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Young man with Down syndrome fulfills dream, opens Uncle Bill’s Coffee Stop

If you ask 28-year-old George Augstell what his dreams are, you would find they are not that different from those of other young men his age: get a job, move out of his parents’ house and get married.

Despite having Down syndrome, he hasn’t given up any of his dreams for independence.

He recently fulfilled one of his goals by opening his own coffee shop – Uncle Bill’s Coffee Stop, named after a favorite cop and uncle, the late William J. Gee Sr., who died of cancer at the age of 47 in 2013.

“I miss him,” said Augstell, who had a special relationship with his uncle. “It’s been hard for me and my family. I want this to be about his legacy – for Uncle Bill.”

Augstell makes a point of calling it a coffee stop because he wants people to stop in for a visit.

“I kind of like this place,” he said. “It feels like home.”

The shop is located in the newly opened 23,000-square-foot Golisano Center for Community Health, adjacent to Niagara Falls Memorial Medical Center. The center, which opened in May, provides comprehensive health care for adults with special needs.

The coffee shop is a partnership with Rivershore, Inc., an affiliate of People Inc. and the hospital, which donated the space in the Golisano Center and named Augstell the owner/operator. Support is provided by People Inc.

“The state has really wanted to support programs where people are out in their community and working and joining recreational activities, rather than in center-based types of programming,” said Harpreet Saran-Rokicki, director of self-directed services for People Inc.

She said the agency has helped others like Augstell, who works with a job coach to develop his own business plan.

She said the model they follow allows Augstell hire those who will work with him. His employee, Eddie Chew, a family friend, is a big fan and supporter of Augstell as well.

Augstell had been a popular volunteer at Niagara Falls Memorial Medical Center for the past three years. Augstell’s mother, Carol Gee, praised Memorial Medical Center CEO Joseph Ruffalo for his “bravery in putting forth George’s name as operator.”

But Ruffalo said it was Augstell who came into his office with the plan.

“I knew George through his volunteering, and he came to me and said he wanted to open up a coffee shop in the Golisano Center,” Ruffalo said. “He said, ‘I’m not going to have any junk – just doughnuts, bagels, muffins and pastries - but no junk.’”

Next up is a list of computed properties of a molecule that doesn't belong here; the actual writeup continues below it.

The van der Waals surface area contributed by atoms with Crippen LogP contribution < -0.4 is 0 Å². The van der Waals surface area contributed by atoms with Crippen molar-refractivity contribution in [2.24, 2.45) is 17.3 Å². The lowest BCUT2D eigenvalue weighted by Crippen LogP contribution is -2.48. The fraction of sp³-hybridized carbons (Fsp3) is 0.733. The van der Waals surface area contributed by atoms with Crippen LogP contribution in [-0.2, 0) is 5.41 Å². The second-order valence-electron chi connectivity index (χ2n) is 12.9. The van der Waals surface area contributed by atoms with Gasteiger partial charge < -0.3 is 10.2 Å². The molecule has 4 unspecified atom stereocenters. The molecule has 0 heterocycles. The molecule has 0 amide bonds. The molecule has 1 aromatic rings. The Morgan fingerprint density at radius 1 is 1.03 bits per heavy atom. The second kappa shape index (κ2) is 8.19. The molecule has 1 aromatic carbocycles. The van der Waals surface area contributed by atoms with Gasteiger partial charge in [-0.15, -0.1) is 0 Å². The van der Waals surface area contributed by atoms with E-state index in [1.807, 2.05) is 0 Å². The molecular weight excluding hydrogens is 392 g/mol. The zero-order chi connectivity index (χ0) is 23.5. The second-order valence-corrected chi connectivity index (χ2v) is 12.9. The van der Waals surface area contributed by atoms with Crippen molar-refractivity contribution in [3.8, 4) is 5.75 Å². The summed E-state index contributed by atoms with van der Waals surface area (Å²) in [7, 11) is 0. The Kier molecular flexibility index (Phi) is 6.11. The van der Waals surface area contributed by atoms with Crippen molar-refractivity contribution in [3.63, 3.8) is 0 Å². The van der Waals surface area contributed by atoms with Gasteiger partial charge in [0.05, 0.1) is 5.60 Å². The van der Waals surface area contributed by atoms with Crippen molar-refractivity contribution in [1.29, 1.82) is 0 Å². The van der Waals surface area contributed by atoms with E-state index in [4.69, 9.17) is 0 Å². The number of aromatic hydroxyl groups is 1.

Ruffalo said in the spirit and culture of inclusion and breaking down stereotypes that exist in the Golisano Center, Augstell’s business plan “made all the sense in the world.”

“If we tried to design this and create this from scratch, it wouldn’t have come out the way it has come out,” Ruffalo said. He added with a smile, “When he was leaning across my table telling me this is something he had to do, honestly, he didn’t give me a choice.”

Augstell has had a lot of firsts. He was the first student in the Niagara Falls School District’s inclusion program and was its first high school graduate. He attended People Inc.’s Young Adult Life Transition Program (YALT) at Niagara County Community College, which helps participants with developmental disabilities fulfill their goals.

The coffee stop in the Golisano Center is likely to serve as a beacon for other adults with developmental disabilities and for parents of children with developmental disabilities.

“You have a fantasy of what your child is going to be when they come into the world – who they are going to be, what they are going to look like, what they are going to accomplish - and they are grandiose,” Gee said. “Then, the baby is born, this beautiful baby, and you are given the diagnosis of Down syndrome. That just implodes all those visions for the child.”

But Gee said what Ruffalo and those at People Inc. have done is give that vision back.

“He can be a successful business owner,” Gee said. “That wasn’t on the table before.”

And Augstell said he is just getting started and has dreams to open a chain of coffee shops.

“I’d like to give other people like me jobs and help out in the community,” Augstell said. “I can be a good role model.”

His can-do attitude may be a family trait. Not only did his late Uncle Bill work in law enforcement, but another uncle, Hugh Gee, is a Lewiston town justice, and his mother is a former Niagara Falls School Board member.

Carol Gee said protective oversights, like those her son has from People Inc. to protect him from those who may take advantage of him, means he is able to open a business and will one day be able to marry and move out – but “not too far away,” she said in her best tiger mother voice.

Gee, an insurance coordinator at Niagara Falls Memorial Medical Center, said she believes her son will be an example for parents who may be like she was more than 20 years ago when she got comfort in seeing a young woman with Down syndrome working in a restaurant.

“I’m hoping when people see him behind the counter serving coffee and handing out chips just like anyone else, they will see the future is not so scary, it’s not so bleak,” Gee said.

Nicole Forgione, marketing communications manager for People Inc., said Augstell is just one example of how the agency helps people with special needs achieve their goals and life dreams.

“We need to break those myths down,” Forgione said. “A person with Down syndrome or other type of disability can achieve their dreams. They can work. They can own their own store, enjoy all type of recreational activities, enjoy life.”